Date: Friday, November 6, 2020
Session Title: Healthcare Disparities in Rheumatology (0439–0443)
Session Type: Abstract Session
Session Time: 4:00PM-4:50PM
Background/Purpose: In the initial months of the SARS CoV2/COVID19 pandemic, broad use of off-label therapy with hydroxychloroquine (HCQ) was prescribed to reduce CoV2-related morbidity and mortality. Disparity in infection rates in non-Caucasians were observed even when other co-morbidities such as diabetes, obesity and smoking were accounted for. We hypothesized that if HCQ was effective against CoV2, then the rates of CoV2 infections in patients treated with HCQ for both African Americans and non-African Americans, would be lower than in those using patients methotrexate (MTX) as a control drug that was not postulated, at the time, to protect against CoV2.
Methods: A retrospective observational analysis utilizing IBM Watson Health Explorys data was performed. The Explorys database contains pooled de-identified clinical data. Explorys aggregates, standardizes and normalized clinical data from diverse electronic health records. Patient records are mapped into a systematized nomenclature of medicine- clinical terms (SNOMED-CT) hierarchy. To determine if chronic use of HCQ prevented CoV2 infection, individuals prescribed HCQ or MTX at least twice in the preceding 12 months were included. Incident disease was identified using the term SNOMED-CT diagnosis of “Disease caused by Coronoviridae” (CorV) to calculate infection rates. Cohorts were analyzed accordingly: African American (AA) or not AA, male sex, age >65, presence of obesity, cardiovascular disease (CVD), chronic kidney disease (CKD), and diabetes (DM). Rates of infection were calculated and compared to the reference populations using odds ratios (OR).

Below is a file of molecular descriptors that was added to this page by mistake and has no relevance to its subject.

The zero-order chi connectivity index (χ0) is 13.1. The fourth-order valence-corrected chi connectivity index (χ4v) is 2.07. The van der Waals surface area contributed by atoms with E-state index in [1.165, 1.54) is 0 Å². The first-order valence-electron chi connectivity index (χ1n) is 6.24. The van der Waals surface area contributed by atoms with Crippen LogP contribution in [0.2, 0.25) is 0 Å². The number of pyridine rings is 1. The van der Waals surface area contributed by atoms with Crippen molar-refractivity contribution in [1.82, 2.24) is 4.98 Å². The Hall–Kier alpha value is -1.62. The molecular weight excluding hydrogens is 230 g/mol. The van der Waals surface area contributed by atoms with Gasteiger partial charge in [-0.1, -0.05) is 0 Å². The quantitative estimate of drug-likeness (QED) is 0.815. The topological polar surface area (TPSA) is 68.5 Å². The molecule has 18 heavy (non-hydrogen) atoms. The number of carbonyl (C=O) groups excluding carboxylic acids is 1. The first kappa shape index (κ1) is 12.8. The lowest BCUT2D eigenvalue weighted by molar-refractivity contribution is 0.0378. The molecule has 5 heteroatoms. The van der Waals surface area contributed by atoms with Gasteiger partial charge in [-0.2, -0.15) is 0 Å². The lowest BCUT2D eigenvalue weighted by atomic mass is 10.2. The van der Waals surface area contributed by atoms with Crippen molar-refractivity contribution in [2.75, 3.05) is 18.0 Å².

Results: At time of data collection in May 2020, Explorys included data from 68,569,460 patients. There were 14,490 total infections of CoV; Infection rates for the general population are shown in table 1, 34% were in AA patients. Table 2 shows infection rates in patients who used either HCQ or MTX . Table 3 shows a comparison of rates of infection in AA in those treated with HCQ or MTX. AA were more likely to be diagnosed with a CorV than nonAA overall in all the analyses: the odds ratio (OR) of having a corona virus ranged from 3.31-5.27 (all statistically significant). In both HCQ and MTX users, AA were more likely to be diagnosed with a CorV infection as compared with nonAA ranging from 4.43 to 7.37 in HCQ users and, 3.42-8.89 in MTX users. Comparing AA, there was a trend towards HCQ users being more likely than MTX users to be diagnosed with a CorV infection, but none of these comparisons were statistically significant. Death rates in each cohort were also calculated but too low to report (0 or < 10 each).
Conclusion: Of total CoV infections through May 2020, a higher proportion of those with a diagnosis of CorV were AA. When variables were analyzed separately, the ORs were elevated in AA with the following comorbidities: male sex, age >65, presence of obesity, CVD, CKD, DM. AA lupus and rheumatoid arthritis (RA) patients were more likely to be diagnosed with an infection compared to non-AA with lupus/RA. The data suggest that the disparities are exaggerated in rheumatology patients who contract CoV and that infection rates are not reduced in either in AA or non-AA on chronic HCQ. In contrast, rates of diagnosis of CoV were lower for patients on MTX.
To cite this abstract in AMA style:Antonelli M, Singer N. Disparities in CoronaViridae Infection Are Readily Apparent in Rheumatology Patients Despite Use of Hydroxychloquine And/or Methotrexate [abstract]. Arthritis Rheumatol. 2020; 72 (suppl 10). https://acrabstracts.org/abstract/disparities-in-coronaviridae-infection-are-readily-apparent-in-rheumatology-patients-despite-use-of-hydroxychloquine-and-or-methotrexate/. Accessed April 16, 2021.
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